Brain — on.

My brain has been whirring this weekend. I now have loads of things I want to make — but only one life to make ’em in.

• I am thinking of new daily projects I want to pursue. My 30-dogs-in-30-days iPad drawing project eventually reached 110 dogs, which was great fun for a while, but it’s feeling forced now and for the first time have missed several days. I am thinking of doing a series of drawings and long-text Instagram posts about my family’s history and my childhood. I spent some time yesterday looking at old photos and had a bunch of ideas. I have thought about writing on this topic before but always flamed out under the weight of it all, worrying more about how to wrangle several generations of dysfunctional people into an ongoing narrative but the idea of doing something bite-sized and episodic seems more doable and fun.

• I want to start up a podcast again. It’s been over a year since I did an episode of Shut Your Monkey and the podbug is nibbling at me again. I am thinking I’d like to do a chatty podcast about art making, probably under the Sketchbook Skool umbrella, kinda of like an audio version of the Zine we’ve been doing. A great new issue of the Zine comes out next week, by the way. I wrote a lot of it. (If you haven’t subscribed yet, get on it.)

• I just signed up for a mysterious creative camp for this summer and I am excited and super curious about that.

• There are only a couple of weeks till Illustration Nation begins at SBS and I have been thinking alot about what project I want to spend a month on. I like the idea of making prints or a book or magazine but am not sure what to do with the things I make. Maybe I’ll give them to you.

• I am very excited about a conference we are planning and keep thinking of more and more ideas about what to do there. Ideas that will get people together, ideas about all the people I want to have speak, ideas about how to promote it, ideas about little videos to show and ideas about what I will wear.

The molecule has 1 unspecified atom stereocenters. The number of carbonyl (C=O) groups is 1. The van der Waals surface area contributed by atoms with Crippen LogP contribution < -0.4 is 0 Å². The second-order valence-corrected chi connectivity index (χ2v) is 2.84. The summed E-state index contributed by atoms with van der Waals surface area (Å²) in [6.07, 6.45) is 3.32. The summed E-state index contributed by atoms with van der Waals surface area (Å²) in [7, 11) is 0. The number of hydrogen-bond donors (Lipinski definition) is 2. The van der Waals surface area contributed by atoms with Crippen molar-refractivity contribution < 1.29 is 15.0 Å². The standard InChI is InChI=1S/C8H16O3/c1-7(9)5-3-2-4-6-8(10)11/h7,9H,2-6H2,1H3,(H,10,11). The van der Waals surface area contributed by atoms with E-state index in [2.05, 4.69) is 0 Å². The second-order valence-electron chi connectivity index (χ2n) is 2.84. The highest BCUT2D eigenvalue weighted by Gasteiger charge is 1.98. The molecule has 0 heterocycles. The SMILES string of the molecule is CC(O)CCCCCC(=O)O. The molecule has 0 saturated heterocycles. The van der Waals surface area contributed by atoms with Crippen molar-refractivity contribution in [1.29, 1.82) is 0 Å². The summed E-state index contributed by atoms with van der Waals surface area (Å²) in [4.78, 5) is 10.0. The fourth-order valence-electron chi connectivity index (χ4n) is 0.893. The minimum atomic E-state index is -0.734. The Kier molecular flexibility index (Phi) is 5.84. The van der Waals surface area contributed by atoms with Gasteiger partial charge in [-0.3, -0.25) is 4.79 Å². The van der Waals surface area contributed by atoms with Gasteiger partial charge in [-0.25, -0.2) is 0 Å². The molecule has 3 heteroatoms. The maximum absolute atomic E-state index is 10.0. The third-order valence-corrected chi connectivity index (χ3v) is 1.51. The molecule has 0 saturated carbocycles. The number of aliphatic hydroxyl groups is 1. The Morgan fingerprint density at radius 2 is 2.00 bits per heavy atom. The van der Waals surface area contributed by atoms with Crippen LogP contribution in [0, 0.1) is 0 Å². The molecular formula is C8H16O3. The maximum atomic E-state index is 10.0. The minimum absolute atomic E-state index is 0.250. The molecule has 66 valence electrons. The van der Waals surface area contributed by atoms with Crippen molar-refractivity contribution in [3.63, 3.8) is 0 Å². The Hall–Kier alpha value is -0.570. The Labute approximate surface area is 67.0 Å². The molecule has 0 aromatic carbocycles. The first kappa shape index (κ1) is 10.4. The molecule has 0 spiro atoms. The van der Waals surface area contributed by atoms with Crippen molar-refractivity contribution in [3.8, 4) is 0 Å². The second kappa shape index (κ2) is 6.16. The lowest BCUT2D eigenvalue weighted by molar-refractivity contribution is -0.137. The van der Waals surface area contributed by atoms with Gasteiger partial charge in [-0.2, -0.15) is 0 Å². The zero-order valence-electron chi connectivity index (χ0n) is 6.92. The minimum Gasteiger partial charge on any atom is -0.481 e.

• I have been working on a short-film series on and off for the past year and I think I am now ready to release it. I’ll do so episode by episode. They’re gonna be short and autobiographical. I’m not sure why it’s taking me so long to get them done.

• I would like to do some new episodes of Sketchbook Club and now have an entire shelf of books set aside. I’m thinking of finally tackling Maira Kalman, Lynda Barry, Lapin, Eric Sloane and a few others. I’ll try to get one done in the week to come.

• I have three new shoots with artists scheduled for the next month and I’ll be travelling to Atlanta, then Charlotte and finally Nashville starting in ten days. I have been preproducing these for the last couple of months and I can’t wait to get out there, work with some new artists and film crews, and make some cool stuff.

• Koosje and I have been working on a new kourse that we are calling “Zillion” for short. We have begun filming and it has been so fun to work on a new kourse and to collaborate creatively with my partner.

• I was invited to do two keynotes in Washington DC — and they are major. The audience is super-important and not the usual sort of folks I talk to so I am eager to do something interesting. I am contractually not allowed to say who it is, alas, but let’s just say they are in Washington and work in a large building with flags on it.